thu 14/12/2017

art collectors

Modigliani, Tate Modern review - the pitfalls of excess

Modigliani was an addict. Booze, fags, absinthe, hash, cocaine, women. He lived fast, died young, cherished an idea of what an artist should be and pursued it to his death. His nickname, Modi, played on the idea of the artiste maudit – the...

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ArtReview Power 100 - an artist tops the list

Annual lists of the richest, the most powerful, the movers and shakers, have an awful fascination: like gossip, we like to look and comment while feeling slightly morally compromised. But they also have a function as a snapshot of where we are at....

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Drawn in Colour: Degas from the Burrell Collection review - guilty pleasures at the National Gallery

If only a modest fuss is being made about the rare and prestigious loan currently residing in Trafalgar Square, it could be that the National Gallery is keen to forget the role of its former director, Dr Nicholas Penny, in a row about art...

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57th Venice Biennale review - riveting and bewildering

Riveting and bewildering, the 57th Venice Biennale has just opened its myriad doors to the public with several thousand exhibits spread across Venice and its islands. The preview days were thronged with the art world and its coterie of high and low...

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Canaletto & the Art of Venice, The Queen's Gallery - preview

Even today, the perception of Venice as a city only half-rooted in mundane reality owes a great deal to Canaletto (1697-1768), an artist who made his name producing paintings for English tourists visiting Italy in the 18th century. Recognisable...

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Sunday Book: Philip Hook - Rogues' Gallery

The art dealers of today must be thanking their lucky stars that Philip Hook’s remarkable history of their trade stops where it does. For while it serves as an eminently useful if rather specialised reference book, it’s a history pushed along by a...

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Art, Old Vic

I avoided seeing Art when it was first staged in 1996, even though Matthew Warchus’ production created a huge buzz and won an Olivier Award for Comedy. (On receiving the award, Yasmina Reza joked that she thought she’d written a tragedy not a comedy...

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Painters' Paintings, National Gallery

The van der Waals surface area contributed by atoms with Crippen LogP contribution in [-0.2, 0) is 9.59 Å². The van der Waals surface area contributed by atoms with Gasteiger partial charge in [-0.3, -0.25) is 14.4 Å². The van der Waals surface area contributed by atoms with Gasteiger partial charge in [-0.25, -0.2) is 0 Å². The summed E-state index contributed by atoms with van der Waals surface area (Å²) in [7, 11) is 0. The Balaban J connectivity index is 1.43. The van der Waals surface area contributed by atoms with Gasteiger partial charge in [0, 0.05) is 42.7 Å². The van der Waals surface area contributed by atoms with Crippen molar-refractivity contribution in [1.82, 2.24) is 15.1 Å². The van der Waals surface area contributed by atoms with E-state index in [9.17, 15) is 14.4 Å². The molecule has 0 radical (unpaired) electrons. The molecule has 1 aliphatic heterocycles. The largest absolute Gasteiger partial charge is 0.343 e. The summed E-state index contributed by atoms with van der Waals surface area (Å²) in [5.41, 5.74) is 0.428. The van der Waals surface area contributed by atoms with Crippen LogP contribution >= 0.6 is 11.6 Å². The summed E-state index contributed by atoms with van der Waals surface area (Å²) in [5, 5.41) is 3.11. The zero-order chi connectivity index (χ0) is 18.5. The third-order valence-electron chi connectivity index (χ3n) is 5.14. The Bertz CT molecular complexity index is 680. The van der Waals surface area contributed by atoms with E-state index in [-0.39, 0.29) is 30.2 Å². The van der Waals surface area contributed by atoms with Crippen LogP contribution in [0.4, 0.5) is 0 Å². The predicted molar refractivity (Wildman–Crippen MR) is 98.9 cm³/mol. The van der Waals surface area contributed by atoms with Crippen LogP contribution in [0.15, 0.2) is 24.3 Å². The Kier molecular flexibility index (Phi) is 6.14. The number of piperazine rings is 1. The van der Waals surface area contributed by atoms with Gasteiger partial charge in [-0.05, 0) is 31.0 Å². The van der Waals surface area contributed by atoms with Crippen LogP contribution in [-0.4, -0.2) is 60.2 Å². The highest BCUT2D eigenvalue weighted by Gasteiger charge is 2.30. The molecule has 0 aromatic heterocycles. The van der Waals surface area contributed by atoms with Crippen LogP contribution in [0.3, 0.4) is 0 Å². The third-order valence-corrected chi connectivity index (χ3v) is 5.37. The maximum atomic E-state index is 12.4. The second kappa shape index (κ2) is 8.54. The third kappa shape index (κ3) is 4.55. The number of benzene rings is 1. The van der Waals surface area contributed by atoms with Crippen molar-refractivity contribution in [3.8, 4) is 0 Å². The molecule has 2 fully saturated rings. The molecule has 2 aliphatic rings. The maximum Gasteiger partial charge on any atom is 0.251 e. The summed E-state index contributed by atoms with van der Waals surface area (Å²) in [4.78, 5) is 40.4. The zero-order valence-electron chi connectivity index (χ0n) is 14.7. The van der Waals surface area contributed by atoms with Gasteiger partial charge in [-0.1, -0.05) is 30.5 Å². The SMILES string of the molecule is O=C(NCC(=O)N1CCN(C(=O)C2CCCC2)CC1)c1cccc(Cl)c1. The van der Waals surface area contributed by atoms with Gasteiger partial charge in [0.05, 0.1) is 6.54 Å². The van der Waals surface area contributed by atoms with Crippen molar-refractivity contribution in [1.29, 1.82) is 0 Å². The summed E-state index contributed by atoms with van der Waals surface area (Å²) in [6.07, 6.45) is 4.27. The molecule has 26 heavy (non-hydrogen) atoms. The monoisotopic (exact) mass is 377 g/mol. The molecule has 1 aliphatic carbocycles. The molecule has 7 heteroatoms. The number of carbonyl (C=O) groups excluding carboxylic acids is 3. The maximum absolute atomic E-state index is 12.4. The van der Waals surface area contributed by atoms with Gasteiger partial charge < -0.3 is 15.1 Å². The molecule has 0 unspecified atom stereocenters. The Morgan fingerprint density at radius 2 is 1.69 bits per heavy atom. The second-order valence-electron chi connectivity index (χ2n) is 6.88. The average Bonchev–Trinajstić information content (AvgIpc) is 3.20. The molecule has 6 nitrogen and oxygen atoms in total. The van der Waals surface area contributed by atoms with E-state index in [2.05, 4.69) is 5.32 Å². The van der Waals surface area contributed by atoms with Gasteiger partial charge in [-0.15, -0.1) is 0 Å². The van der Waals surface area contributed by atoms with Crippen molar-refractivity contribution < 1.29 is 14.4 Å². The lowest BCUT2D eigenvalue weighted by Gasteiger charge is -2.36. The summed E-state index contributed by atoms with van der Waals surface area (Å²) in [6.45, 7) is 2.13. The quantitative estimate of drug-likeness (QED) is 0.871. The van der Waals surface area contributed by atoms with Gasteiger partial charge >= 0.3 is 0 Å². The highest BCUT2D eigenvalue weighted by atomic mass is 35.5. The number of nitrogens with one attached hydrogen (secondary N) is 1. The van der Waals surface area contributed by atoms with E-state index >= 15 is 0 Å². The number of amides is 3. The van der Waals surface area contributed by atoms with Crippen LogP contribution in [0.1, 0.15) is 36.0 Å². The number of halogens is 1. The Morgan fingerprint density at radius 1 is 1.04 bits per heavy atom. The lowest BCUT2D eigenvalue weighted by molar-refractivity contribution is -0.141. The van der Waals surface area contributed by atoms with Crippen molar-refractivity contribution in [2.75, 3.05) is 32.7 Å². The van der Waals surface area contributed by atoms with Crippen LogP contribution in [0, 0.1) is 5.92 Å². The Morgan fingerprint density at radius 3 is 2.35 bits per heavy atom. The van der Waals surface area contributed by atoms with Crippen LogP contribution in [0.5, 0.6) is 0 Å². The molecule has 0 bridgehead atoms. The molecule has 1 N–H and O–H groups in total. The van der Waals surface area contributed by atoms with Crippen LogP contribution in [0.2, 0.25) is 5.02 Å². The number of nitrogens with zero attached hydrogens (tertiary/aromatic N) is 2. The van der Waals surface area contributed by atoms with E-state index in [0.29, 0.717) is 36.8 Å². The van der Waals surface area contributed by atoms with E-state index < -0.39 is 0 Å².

The huge and gorgeous Titian, The Vendramin Family, c.1540-c.1560, displays a frieze of males of all ages, three or four generations – and an adorable lap dog held close by the youngest boy – in marvellously sumptuous costume. The painting is...

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theartsdesk in Bilbao: The School of Paris at the Guggenheim Museum

Painted during his first trip to Paris in 1900, Picasso’s Le Moulin de la Galette is an outsider’s view of an exotic and intimidating new world. Men and women are seen as if through some strange distorting lens, their blurred, mask-like faces...

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Alberto Giacometti, Sainsbury Centre for Visual Arts, Norwich

An exceptionally wide-ranging exhibition of paintings, sculptures, drawings and lithographs by Alberto Giacometti (1901-1966) commemorates the 50th anniversary of his death. Amidst the flurry of Giacometti exhibitions – the National Portrait Gallery...

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Highlights from the Portland Collection, Harley Gallery, Welbeck

Here be two modestly scaled masterpieces from the 1760s by George Stubbs, highlights of a centuries-old tradition of painting the horses owned by the Dukes of Newcastle and their lateral descendants the Dukes of Portland (the Devonshires are also...

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Russia and the Arts, National Portrait Gallery

A good half of the portraits in Russia and the Arts are of figures without whom any conception of 19th century European culture would be incomplete. A felicitous subtitle, “The Age of Tolstoy and Tchaikovsky”, provides a natural, even easy point of...

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